Because young children often struggle to recognize the symptoms of their diabetes it is crucial that you, as a parent, help them to understand their condition and that you conduct frequent blood glucose checks.
But management does not end there as your child’s emotional and physical well being is particularly at risk if they are diabetic. School life has been touched upon elsewhere in this blog, so here we will concentrate on your child’s life outside of the education system.
Often the families of children with diabetes worry that they will be excluded from activities or made to feel awkward and embarrassed by their condition. However, an open attitude and frank discussion with their friends will frequently result in exactly the opposite. Indeed, research shows that peer groups will often value your child and readily accept them just the way they are, if they are honest about the disease, while a secretive attitude can lead to resentment and exclusion.
Talk with your doctor and other health professionals, they will often be able to counsel your child on managing their diabetes, and advise them on how best to cope with their feelings of being different. A healthy social life is important to your child, not just for their psychological well being but also for them to lead a physically active and rewarding life.
Remember, exercise is a vital part of managing their condition and there is no reason why your child should not participate in sports and other social activities such as hiking and camping. They will help him or her to maintain a healthy insulin balance and lower blood sugar levels.
There is absolutely no reason for diabetes to impact on your child’s potential for success in both social integration and sporting achievement. Provided with the correct knowledge and tools to participate your child will develop the self-esteem, confidence and other positive effects of a normal physical life.
Discovering your child is diabetic can be a traumatic period for any family, especially if you do not have the condition yourself. You need to equip yourself promptly for the challenges and experiences of bringing up your child and, as always, knowledge is the key.
Diabetes will change family life, not just placing an extra financial burden on your household but complicating any social or psychological worries you may already have. With complete control never attainable as the disease develops, worsens and improves throughout their life the stress of bringing up your child, coupled with the every day management of your home can be a daunting task.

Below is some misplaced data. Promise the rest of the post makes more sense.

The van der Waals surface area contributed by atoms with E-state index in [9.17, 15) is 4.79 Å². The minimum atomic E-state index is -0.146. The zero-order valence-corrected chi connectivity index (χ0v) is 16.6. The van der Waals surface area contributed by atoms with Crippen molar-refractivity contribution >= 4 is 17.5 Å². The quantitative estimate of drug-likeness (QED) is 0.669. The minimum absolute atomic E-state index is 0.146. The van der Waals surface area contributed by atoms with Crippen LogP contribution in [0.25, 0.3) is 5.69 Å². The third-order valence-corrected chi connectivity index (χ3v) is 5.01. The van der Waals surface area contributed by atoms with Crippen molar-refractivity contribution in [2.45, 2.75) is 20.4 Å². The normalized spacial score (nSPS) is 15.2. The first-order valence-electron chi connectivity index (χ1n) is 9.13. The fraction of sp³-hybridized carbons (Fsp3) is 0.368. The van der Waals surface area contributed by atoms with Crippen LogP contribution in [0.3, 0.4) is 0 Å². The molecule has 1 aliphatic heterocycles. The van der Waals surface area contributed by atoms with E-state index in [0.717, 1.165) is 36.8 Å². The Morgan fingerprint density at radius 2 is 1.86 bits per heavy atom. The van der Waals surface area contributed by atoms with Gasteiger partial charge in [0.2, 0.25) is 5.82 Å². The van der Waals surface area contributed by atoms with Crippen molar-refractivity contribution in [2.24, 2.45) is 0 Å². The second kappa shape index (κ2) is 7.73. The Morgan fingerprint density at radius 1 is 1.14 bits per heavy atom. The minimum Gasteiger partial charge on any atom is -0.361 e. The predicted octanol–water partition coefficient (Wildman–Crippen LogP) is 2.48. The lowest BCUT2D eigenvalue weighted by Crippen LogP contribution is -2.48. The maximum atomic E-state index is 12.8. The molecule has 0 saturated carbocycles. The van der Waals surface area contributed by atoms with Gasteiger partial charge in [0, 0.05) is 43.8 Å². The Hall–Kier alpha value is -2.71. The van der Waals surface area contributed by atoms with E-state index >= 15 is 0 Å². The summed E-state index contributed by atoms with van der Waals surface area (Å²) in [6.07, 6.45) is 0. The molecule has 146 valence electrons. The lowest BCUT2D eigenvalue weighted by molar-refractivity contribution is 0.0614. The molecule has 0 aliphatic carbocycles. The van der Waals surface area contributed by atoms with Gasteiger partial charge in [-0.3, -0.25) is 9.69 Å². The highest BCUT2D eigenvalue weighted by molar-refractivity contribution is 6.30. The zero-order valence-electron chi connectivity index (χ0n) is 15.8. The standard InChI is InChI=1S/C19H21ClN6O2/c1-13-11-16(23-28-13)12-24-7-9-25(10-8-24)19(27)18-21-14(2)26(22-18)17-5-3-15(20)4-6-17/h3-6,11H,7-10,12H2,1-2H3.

Never be afraid to speak openly about your concerns. Whether with health care professionals, friends or school authorities the care and health of your child is paramount. You will face any number of problems as the years pass and building up a strong and educated support network is crucial.
It is perfectly normal for you and any other children you have who are not diabetic to feel a range of emotions including sadness, guilt, anger, frustration and embarrassment, and these feelings will continue throughout your child’s development into adulthood. Nowhere are these feelings as important as in school life, when your child is away from you, often with a group of other infants with no understanding of diabetes.
Make sure your teachers and staff are fully aware of your child’s condition, it will make you much happier knowing he or she can rely on the support of other adults when they are not with you. You don’t want your child to be treated any differently from classmates, so contact the school before classes commence and communicate your wishes.
Most states have School Health Plans, designed specifically for children with existing medical conditions. Make sure your child’s school has one and go through it with a senior member of staff. School life is vital for the healthy development of any child and yours should be no different.